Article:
I was honored to have my article “Why Perfectionism Isn’t Nature’s Way” appear in Maria Shriver’s wonderful Sunday Paper email yesterday, March 31st. Each Sunday Maria delivers powerful, passionate and purpose-driven content that provides hope for the path ahead. This issue focused on the things that happen when you “protect your values,” a strong message that resonates with my own work quite closely.
I was also thrilled to be included in this issue with inspirational authors including of course Maria, but also Gretchen Rubin and Kathy Lee Gifford. It really is a wonderful newsletter that I highly recommend you subscribe to.
In the meantime, here’s a sneak peek at the article, with a link back to the full piece for your convenience.
Why Perfectionism Isn’t Nature’s Way
With over 3.8 billion years of experimentation, nature has many lessons to teach us about life, leadership and creating environments in which every organism, including humans, will thrive. And yet as individuals, we often have thought patterns that contradict nature’s lessons and trip us up over and over again – like the belief that perfection is a worthy goal.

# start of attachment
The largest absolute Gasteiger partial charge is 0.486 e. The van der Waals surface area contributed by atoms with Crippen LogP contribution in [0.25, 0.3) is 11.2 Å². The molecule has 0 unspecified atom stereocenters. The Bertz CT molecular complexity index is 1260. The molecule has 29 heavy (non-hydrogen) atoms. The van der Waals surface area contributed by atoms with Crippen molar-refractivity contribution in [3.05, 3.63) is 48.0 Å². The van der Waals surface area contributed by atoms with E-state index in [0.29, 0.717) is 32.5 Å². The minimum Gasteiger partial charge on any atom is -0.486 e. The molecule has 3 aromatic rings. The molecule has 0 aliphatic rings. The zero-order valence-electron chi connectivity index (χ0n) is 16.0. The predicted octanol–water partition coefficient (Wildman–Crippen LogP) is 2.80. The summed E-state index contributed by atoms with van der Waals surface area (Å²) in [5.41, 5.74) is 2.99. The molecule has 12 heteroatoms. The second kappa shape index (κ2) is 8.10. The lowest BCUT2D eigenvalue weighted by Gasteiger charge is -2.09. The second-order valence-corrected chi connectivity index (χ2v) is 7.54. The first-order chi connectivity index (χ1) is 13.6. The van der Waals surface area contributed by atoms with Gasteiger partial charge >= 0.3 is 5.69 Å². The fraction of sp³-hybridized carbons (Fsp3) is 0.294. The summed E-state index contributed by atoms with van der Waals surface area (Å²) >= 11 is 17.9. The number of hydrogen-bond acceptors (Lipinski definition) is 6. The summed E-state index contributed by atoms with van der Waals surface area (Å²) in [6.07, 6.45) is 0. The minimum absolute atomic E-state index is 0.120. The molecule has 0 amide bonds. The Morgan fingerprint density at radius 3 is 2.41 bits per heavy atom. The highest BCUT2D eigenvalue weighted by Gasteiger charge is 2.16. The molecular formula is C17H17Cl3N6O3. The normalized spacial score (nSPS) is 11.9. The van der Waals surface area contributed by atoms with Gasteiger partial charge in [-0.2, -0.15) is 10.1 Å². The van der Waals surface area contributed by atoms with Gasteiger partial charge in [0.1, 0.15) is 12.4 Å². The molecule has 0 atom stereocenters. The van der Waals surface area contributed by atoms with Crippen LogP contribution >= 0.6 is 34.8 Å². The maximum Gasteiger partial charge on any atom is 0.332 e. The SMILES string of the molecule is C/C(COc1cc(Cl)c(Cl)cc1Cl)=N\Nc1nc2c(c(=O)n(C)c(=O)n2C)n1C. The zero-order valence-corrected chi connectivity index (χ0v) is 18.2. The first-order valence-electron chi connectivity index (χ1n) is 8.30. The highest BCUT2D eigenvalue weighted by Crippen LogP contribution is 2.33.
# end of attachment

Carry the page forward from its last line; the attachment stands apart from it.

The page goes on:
I’m not sure why or when being perfect first settled into my own consciousness as a desirable expectation, but it hindered the quality of both my personal and professional life. It took decades before I realized perfection was unattainable and ultimately gave up its pursuit. In the end, it was my study of nature as a map for business models and leadership practices that helped me understand why perfection as a goal is actually a flat out dead end.
Human beings and nature exist in the context of an external environment that is in constant motion. The speed and complexity of this dynamic world continues to accelerate, causing problems to mutate and adding layers of unexpected variation. Perfection, however, requires an environment that is static and highly controlled. Trying to achieve that state is like trying to stop nature from growing and evolving – our lives simply cannot work that way successfully, at least not for long.